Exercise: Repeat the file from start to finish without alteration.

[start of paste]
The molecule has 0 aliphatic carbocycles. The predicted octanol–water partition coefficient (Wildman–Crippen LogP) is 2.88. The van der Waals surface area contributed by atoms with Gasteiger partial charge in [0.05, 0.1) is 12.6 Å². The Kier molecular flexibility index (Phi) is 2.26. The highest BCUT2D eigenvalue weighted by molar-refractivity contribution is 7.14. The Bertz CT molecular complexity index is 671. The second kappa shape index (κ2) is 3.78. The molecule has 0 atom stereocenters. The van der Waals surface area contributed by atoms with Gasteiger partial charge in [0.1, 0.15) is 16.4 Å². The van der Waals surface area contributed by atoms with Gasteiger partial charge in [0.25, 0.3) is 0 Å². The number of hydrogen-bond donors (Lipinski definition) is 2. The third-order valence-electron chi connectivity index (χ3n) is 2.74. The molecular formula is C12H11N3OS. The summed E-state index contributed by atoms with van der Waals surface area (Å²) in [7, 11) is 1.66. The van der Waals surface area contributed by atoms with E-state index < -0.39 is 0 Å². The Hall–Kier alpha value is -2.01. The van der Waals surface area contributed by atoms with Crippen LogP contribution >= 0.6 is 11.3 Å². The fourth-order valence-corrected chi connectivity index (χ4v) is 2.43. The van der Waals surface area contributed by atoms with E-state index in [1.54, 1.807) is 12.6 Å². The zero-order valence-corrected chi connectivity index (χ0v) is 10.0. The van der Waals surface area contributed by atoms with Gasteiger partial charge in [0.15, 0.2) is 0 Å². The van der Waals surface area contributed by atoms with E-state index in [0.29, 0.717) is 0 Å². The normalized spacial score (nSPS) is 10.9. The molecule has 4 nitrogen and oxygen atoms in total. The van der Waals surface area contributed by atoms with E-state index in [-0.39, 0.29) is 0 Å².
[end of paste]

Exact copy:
The molecule has 0 aliphatic carbocycles. The predicted octanol–water partition coefficient (Wildman–Crippen LogP) is 2.88. The van der Waals surface area contributed by atoms with Gasteiger partial charge in [0.05, 0.1) is 12.6 Å². The Kier molecular flexibility index (Phi) is 2.26. The highest BCUT2D eigenvalue weighted by molar-refractivity contribution is 7.14. The Bertz CT molecular complexity index is 671. The second kappa shape index (κ2) is 3.78. The molecule has 0 atom stereocenters. The van der Waals surface area contributed by atoms with Gasteiger partial charge in [0.1, 0.15) is 16.4 Å². The van der Waals surface area contributed by atoms with Gasteiger partial charge in [0.25, 0.3) is 0 Å². The number of hydrogen-bond donors (Lipinski definition) is 2. The third-order valence-electron chi connectivity index (χ3n) is 2.74. The molecular formula is C12H11N3OS. The summed E-state index contributed by atoms with van der Waals surface area (Å²) in [7, 11) is 1.66. The van der Waals surface area contributed by atoms with E-state index < -0.39 is 0 Å². The Hall–Kier alpha value is -2.01. The van der Waals surface area contributed by atoms with Crippen LogP contribution >= 0.6 is 11.3 Å². The fourth-order valence-corrected chi connectivity index (χ4v) is 2.43. The van der Waals surface area contributed by atoms with E-state index in [1.54, 1.807) is 12.6 Å². The zero-order valence-corrected chi connectivity index (χ0v) is 10.0. The van der Waals surface area contributed by atoms with Gasteiger partial charge in [0.15, 0.2) is 0 Å². The van der Waals surface area contributed by atoms with E-state index in [0.29, 0.717) is 0 Å². The normalized spacial score (nSPS) is 10.9. The molecule has 4 nitrogen and oxygen atoms in total. The van der Waals surface area contributed by atoms with E-state index in [-0.39, 0.29) is 0 Å².